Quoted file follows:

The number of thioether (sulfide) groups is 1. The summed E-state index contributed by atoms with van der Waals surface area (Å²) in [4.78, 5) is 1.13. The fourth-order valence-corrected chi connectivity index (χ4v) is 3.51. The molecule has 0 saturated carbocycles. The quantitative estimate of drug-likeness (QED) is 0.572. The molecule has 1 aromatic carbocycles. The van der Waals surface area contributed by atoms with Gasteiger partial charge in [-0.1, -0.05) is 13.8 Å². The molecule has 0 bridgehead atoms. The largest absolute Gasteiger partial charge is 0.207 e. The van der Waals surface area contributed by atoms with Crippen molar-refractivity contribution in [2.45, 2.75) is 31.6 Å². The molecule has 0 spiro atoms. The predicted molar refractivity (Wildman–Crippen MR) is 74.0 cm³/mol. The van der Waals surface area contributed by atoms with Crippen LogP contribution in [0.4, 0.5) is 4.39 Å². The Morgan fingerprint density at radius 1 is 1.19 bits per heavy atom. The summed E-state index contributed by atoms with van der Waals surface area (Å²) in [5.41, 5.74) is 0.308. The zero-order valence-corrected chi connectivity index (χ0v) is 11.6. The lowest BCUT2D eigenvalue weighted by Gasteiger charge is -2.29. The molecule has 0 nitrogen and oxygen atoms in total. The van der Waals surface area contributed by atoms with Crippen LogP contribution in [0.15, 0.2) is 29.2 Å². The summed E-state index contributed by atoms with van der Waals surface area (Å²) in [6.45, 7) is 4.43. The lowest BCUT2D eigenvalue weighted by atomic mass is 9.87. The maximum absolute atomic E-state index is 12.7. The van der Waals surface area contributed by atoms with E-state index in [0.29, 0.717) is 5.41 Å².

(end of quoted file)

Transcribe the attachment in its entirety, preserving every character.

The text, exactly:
The number of thioether (sulfide) groups is 1. The summed E-state index contributed by atoms with van der Waals surface area (Å²) in [4.78, 5) is 1.13. The fourth-order valence-corrected chi connectivity index (χ4v) is 3.51. The molecule has 0 saturated carbocycles. The quantitative estimate of drug-likeness (QED) is 0.572. The molecule has 1 aromatic carbocycles. The van der Waals surface area contributed by atoms with Gasteiger partial charge in [-0.1, -0.05) is 13.8 Å². The molecule has 0 bridgehead atoms. The largest absolute Gasteiger partial charge is 0.207 e. The van der Waals surface area contributed by atoms with Crippen molar-refractivity contribution in [2.45, 2.75) is 31.6 Å². The molecule has 0 spiro atoms. The predicted molar refractivity (Wildman–Crippen MR) is 74.0 cm³/mol. The van der Waals surface area contributed by atoms with Crippen LogP contribution in [0.4, 0.5) is 4.39 Å². The Morgan fingerprint density at radius 1 is 1.19 bits per heavy atom. The summed E-state index contributed by atoms with van der Waals surface area (Å²) in [5.41, 5.74) is 0.308. The zero-order valence-corrected chi connectivity index (χ0v) is 11.6. The lowest BCUT2D eigenvalue weighted by Gasteiger charge is -2.29. The molecule has 0 nitrogen and oxygen atoms in total. The van der Waals surface area contributed by atoms with Crippen LogP contribution in [0.15, 0.2) is 29.2 Å². The summed E-state index contributed by atoms with van der Waals surface area (Å²) in [6.45, 7) is 4.43. The lowest BCUT2D eigenvalue weighted by atomic mass is 9.87. The maximum absolute atomic E-state index is 12.7. The van der Waals surface area contributed by atoms with E-state index in [0.29, 0.717) is 5.41 Å².